Creating video that’s mobile-optimized is crucial in a time where over 90% of consumers watch videos on their mobile. In doing this, you’ll not only be showcasing to potential customers certain aspects of your business, but you’re also showing them that you pay attention to trends and care about their experience when they visit your site. According to Google, 53% of smartphone users feel more favorable towards companies whose mobile sites or apps provide instructional video content. Having mobile-optimized videos can ultimately lead to an increase in consumer’s trust of your business and, subsequently, sales.

3.) Increase your Google search ranking.
One of the best parts about adding video to your marketing plan is the benefits it can provide in other areas of your web presence. Video increases the time spent by users on your website. This increase alerts Google that your site has quality content, which can lead to higher ranking in searches. Given that Google owns YouTube, You’re 53 times more likely to show up on page 1 of Google if you have a video embedded on your website. However, it’s not enough to simply have video. Make sure that your titles, descriptions and tags are creative and highlight the content within the video. It also helps to add backlinks so that interested customers can easily find their way to your website.

4.) Improve your click-through rate in emails.
Featuring videos in your emails can improve them in numerous ways. By embedding a video in your email, it increases the open rates by 5.6% and click-through rates by 96%. Video tracking can also help determine what kinds of content should be present in your emails, as it allows you to see how users interacted with the video (opens, replays, etc.). These videos need not be long or super informative, they can feature a simple message highlighting an upcoming sale or promotion, or even thanking your customers for their business.

5.) Reach a wide variety of customers.
Most everyone enjoys videos, in fact, one-third of online activity is spent watching them. Unlike social channels which are generally used most often by a certain age group, video allows you to reach all of your target audience regardless of demographics. Videos provide small businesses with a means to deliver information in a quick, personalized manner. And the more creative you get with your messaging, the more likely it is that your videos will be shared by users from all different demographics.

For small businesses looking to change up their marketing plan, utilize creativity and improve their online visibility, video marketing is a great route to pursue.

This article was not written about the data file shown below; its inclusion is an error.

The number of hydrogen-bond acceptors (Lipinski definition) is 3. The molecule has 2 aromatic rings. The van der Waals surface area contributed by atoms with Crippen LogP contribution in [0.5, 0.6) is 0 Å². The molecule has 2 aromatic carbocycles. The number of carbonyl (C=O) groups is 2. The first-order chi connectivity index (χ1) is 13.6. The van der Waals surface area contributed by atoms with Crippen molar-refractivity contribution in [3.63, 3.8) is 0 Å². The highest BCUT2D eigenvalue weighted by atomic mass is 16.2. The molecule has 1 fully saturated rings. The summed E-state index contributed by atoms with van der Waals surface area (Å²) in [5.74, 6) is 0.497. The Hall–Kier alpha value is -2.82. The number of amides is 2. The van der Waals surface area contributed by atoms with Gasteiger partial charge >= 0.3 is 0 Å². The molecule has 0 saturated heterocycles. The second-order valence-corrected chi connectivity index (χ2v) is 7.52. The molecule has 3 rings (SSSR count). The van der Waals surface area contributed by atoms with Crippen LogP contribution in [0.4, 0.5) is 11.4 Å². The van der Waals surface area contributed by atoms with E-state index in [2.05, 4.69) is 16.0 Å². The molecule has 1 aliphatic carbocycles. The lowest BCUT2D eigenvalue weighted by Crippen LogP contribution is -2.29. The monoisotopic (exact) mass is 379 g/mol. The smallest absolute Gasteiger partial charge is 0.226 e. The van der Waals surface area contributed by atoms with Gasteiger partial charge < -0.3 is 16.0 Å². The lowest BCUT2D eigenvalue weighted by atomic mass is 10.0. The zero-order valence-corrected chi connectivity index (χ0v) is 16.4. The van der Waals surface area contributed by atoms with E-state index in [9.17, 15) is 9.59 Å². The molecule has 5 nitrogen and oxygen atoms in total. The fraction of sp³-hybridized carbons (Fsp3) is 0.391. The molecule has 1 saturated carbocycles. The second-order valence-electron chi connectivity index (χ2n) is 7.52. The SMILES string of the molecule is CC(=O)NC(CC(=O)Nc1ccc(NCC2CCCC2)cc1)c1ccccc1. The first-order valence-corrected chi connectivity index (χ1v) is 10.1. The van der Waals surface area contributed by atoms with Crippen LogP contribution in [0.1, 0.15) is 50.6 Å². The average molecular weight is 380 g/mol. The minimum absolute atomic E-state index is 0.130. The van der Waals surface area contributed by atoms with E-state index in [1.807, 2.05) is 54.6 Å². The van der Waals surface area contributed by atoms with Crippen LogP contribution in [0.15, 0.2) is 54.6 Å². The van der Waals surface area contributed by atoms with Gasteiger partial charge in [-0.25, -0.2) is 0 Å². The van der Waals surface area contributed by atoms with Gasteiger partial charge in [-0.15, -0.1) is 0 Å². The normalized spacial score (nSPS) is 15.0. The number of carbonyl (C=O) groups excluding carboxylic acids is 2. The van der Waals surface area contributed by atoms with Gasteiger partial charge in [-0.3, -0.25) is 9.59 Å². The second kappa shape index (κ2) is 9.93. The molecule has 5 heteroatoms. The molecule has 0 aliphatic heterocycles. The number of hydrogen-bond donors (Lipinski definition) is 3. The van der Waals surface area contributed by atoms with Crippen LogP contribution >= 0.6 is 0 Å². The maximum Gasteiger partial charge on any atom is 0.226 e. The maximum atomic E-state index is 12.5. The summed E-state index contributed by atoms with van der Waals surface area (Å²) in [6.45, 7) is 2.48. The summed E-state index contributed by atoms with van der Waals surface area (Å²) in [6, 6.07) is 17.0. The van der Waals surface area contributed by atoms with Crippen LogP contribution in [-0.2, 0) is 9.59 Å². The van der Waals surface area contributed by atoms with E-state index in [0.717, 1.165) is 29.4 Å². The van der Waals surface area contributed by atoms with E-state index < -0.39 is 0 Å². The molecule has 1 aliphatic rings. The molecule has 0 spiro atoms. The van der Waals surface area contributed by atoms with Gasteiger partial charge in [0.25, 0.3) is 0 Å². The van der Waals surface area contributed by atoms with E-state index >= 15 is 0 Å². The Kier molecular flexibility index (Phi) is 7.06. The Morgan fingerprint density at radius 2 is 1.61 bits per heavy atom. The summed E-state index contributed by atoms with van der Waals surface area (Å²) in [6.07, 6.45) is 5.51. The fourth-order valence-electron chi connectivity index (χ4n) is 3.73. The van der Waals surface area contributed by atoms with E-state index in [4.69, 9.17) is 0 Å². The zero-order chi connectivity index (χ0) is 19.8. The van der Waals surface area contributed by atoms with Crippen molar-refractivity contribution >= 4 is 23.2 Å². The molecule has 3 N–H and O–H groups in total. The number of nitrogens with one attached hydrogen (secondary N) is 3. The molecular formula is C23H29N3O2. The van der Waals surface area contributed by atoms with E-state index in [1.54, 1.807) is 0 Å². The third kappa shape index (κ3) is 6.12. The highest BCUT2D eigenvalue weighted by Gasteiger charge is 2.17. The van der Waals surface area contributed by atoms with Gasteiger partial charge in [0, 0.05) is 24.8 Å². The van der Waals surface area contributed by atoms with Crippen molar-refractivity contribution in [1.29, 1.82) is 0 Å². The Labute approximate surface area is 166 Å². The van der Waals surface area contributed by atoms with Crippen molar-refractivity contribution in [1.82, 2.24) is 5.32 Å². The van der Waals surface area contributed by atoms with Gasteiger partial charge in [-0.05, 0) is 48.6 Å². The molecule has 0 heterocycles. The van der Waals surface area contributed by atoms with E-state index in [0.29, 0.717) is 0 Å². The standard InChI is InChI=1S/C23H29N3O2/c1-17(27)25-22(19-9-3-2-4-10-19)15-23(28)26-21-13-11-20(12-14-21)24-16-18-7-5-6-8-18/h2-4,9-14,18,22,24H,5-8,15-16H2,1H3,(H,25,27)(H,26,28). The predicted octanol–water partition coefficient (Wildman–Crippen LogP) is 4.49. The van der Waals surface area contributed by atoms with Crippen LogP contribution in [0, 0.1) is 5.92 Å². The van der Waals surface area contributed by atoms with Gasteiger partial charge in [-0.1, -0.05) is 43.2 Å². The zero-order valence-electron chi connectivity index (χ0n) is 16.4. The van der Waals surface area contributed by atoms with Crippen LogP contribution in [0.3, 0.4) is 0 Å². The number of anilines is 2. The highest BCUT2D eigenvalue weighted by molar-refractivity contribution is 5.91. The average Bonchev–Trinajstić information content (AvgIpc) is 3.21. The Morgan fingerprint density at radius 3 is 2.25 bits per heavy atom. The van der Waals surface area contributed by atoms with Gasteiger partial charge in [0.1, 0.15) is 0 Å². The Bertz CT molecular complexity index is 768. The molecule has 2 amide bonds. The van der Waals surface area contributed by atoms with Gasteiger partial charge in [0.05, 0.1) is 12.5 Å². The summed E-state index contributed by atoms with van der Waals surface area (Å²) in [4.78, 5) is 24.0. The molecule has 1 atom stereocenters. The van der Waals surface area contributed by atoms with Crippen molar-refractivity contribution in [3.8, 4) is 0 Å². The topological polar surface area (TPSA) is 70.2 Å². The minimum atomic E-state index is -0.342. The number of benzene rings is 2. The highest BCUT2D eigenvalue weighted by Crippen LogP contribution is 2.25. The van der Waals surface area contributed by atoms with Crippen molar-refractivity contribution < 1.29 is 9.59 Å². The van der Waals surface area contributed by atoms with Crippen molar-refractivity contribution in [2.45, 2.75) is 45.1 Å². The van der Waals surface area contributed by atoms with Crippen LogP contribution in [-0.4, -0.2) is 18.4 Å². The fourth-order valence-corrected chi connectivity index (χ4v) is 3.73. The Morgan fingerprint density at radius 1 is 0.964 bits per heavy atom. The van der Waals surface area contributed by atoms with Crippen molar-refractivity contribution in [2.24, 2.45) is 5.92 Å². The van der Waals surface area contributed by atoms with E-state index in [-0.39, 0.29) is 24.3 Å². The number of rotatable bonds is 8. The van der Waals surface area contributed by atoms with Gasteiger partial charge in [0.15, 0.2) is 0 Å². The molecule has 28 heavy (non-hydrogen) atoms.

Small Business Marketing Dos & Don’ts:  Email Marketing

Small Business Marketing Dos & Don’ts: Email Marketing

Working at the Local Search Association has allowed me the privilege of meeting and working with some of the best and brightest minds in the marketing and advertising industries. From Fortune 500 companies to startups, this monthly column, “3 Dos and 3 Don’ts,” offers some practical tips for small businesses to improve their marketing efforts.

This week’s topic is Email Marketing.

Dave Charest, Constant Contact

DO: Collect Email Addresses.

Make sure you’re collecting email addresses in all the places potential customers interact with your business. That’s face-to-face interactions, on print materials, and online. Here’s a simple list growth checklist to make sure you’re set up to gather email addresses in every situation.

DON’T: Ask people if they want to join your email list.

Wait, what? I know, I know. But think about it. No one ever wakes up saying, “I can’t wait to get more email today!” So never ask, “Would you like to join our email list?” Instead, emphasize the value someone should expect to receive in exchange for giving you their email address. If you’re unsure what to say, here’s where you can find a simple script on how to ask for email addresses.

Mike Wilson, Zenreach

DO: Leverage Automation.

For the same reasons that small businesses leverage automation and outsourcing for other marketing and advertising services, automation in email marketing is essential for local business owners because doing it effectively is in-and-of-itself a full-time and very specialized activity. Automation is an often over-used and loosely defined term, but the basics for email marketing automation include the automatic scheduling, triggering, tracking and conversion/performance reporting, etc. of messages to your customers. These are the ‘must-haves’ and typically included in most leading, high-quality email marketing platforms and services.

DON’T: Don’t be homogenous.

Research consistently shows that non-personal messages (one size fits all), sent over time, will erode users interest (Business2Community). A user continually presented with generic messages or untargeted offers will increase unsubscribe-rates and lower conversion. Moreover, broad, poorly planned (or impulsively sent) messages frequently annoy users causing them to, at-best, ignore your messages or at-worst send them to spam. In the end, this results in a disservice to their customers and, of potentially greater consequence, wastes time, money and produces poor local advertising ROI for your small business.

Jack Jostes, Ramblin Jackson

DO: Send from a professional email account.

When you’re sending out marketing emails to your clients and/or prospective customers, you’re likely one of dozens of marketing “blasts” they’re getting. Send your emails from an email ending in to make sure people take you seriously and recognize you instantly so you don’t end up in their spam folder. Sending from a professional account will contribute to better open rates, click-thru rates and overall response to your email campaigns.

DON’T: Send from free email accounts.

Don’t send your email marketing content from an email address ending in,,, etc. Sending email from a free email account like makes you look unprofessional. You can’t even afford to pay for email hosting? You must not be serious about your business.

Bonus: Alex Rafter, Square

Do: Send actionable content.

With each email you send, think about the action you want your customers to take when they open it. Include one actionable link (this is commonly referred to as the call to action, or CTA) as the centerpiece of your email. Some examples include “Shop the sale,” or “RSVP here.” Square Customer Engagement has beautiful, ready-to-go templates for promotions, announcements, or event invitations that make it easy to plug in your CTA.

Don’t: flood people’s inboxes.

Think of all the email you get in your personal account — and how quickly it adds up. You want to show your customers’ inboxes the same respect you expect other businesses to show yours. A general rule of thumb is to only send an email when the content is truly engaging and actionable to avoid losing subscribers.